Thursday, February 23, 2012

Copyright: Anything is Fair Game? No.

I am being annoyed at the moment and would like friends to weigh in.  Copyright really matters.  I have given lectures about copyright infringement at fiber festival booths ("Why are you selling a copy of those Morehouse animal scarves???") and elsewhere.  I have alienated customers at the studio because I refuse to knock off a pattern from someone's copyrighted design.  But -- there is something really outrageous about a person taking an age-old design, something passed from mother to daughter, etc., and altering a row in it and claiming copyright.  Once upon a time, all of us of a certain age made slippers.  They were all alike, and they were mostly made from two strands of worsted-weight wool (then, it was Red Heart wool or Spinnerin or maybe Brunswick, which was better quality than the cheap acrylic now sold at the big box stores...and Brunswick even had matching fabric, so I likely wouldn't have made slippers out of it).  Anyway:  you cast on maybe 30 stitches, worked a three-part foot with slip-stitch dividers between the sections, then switched to ribbing to the end, pulled the end stitches together, sewed it all up and, voila, a slipper.  Well.  My wonderful Judy Champagne offered to teach one of our new "Hit'N Run" mini-courses and make these we Google for them and find Aunt Maggie's slippers -- under copyright????   What the person did was to move the ribbed section about three rows further along.  Nothing else changed.  It is my understanding that a design has to be substantially your own -- this is NOT substantially different from any of the thousands of pairs of slippers knitted by millions of people in the 1940s into the 1960s.  So I call it a false copyright claim, and I am prepared to use it in my class without attribution.  I wonder if people really think that you can just say you have "adapted" an old design and slap copyright onto it after having done something this minor to it?  Really infuriating.     svb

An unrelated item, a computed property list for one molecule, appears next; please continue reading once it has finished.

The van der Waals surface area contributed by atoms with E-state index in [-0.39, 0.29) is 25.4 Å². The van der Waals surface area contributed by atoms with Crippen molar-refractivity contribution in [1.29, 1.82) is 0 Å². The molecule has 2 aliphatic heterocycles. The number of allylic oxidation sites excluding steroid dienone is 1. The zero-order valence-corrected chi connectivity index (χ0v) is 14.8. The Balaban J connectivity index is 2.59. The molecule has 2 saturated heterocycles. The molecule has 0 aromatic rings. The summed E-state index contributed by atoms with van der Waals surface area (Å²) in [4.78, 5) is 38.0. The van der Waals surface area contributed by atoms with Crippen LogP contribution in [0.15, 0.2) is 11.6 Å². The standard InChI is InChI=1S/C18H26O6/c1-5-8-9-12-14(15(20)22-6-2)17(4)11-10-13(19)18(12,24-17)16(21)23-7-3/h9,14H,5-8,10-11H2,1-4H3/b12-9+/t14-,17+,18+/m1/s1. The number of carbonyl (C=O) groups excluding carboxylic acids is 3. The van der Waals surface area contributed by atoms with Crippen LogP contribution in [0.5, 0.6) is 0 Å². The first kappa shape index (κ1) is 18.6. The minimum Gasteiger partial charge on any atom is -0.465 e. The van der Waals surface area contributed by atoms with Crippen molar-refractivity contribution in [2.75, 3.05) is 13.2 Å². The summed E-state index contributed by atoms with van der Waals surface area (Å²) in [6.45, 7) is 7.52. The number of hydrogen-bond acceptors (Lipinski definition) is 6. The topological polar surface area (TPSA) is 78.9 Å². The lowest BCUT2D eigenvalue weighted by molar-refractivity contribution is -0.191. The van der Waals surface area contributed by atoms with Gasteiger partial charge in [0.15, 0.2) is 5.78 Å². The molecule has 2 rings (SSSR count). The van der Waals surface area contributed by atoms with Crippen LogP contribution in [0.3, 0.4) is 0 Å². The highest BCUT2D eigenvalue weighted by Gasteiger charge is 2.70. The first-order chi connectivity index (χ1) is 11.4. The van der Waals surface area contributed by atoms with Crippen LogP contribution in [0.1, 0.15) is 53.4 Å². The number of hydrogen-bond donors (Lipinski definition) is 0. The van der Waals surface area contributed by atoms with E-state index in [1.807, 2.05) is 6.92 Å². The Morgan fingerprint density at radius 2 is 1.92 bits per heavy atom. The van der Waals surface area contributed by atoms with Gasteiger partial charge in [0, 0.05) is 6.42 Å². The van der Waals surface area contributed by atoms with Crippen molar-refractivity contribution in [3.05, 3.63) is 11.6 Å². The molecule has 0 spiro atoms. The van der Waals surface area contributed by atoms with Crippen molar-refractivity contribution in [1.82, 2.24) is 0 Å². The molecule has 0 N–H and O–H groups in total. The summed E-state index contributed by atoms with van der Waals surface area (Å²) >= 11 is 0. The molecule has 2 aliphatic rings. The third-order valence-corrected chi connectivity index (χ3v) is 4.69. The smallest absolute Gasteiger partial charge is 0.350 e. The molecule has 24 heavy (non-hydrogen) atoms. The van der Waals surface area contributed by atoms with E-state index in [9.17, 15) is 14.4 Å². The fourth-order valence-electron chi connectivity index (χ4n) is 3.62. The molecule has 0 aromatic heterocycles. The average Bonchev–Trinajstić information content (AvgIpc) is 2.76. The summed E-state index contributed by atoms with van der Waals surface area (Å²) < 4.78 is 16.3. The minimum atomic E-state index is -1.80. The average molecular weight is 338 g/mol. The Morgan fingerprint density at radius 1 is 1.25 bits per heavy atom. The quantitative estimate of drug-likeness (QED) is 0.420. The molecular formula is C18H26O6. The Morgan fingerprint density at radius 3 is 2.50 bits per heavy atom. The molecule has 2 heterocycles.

1. Kudos to you Sandra for your ' copyright' blog. It has long been a sore spot for me. I had a yarn store in Michigan for many years and now do the fiber show circut along with a web store. As I design some patterns, from scratch, writing down each row as I do it, I get very annoyed with the knitters who take the pattern and change a rib or such and call it their own, or worse yet, make the pattern and sell the items. I have seen many patterns at shows that are duplicates of older ones, without giving the original credit. I have a stash of antique patterns. Also, the shop owners, who will call a pattern theirs and sell copies, yes, photocopies. In the last 30 years, I have reviewed copywrites, and while the rules are changing a little, the basic principle is still there - if you get the idea from someone else, it is an infringement. There is a myth that if you change it 10% it is yours!
    There is alot of hard work in designing, graphing, writing patterns, and that also includes test knitting. Lets give the designers their dues!

  2. I agree -- wish I knew who you were!!! svb

  3. Elsie.
    One day I will visit you!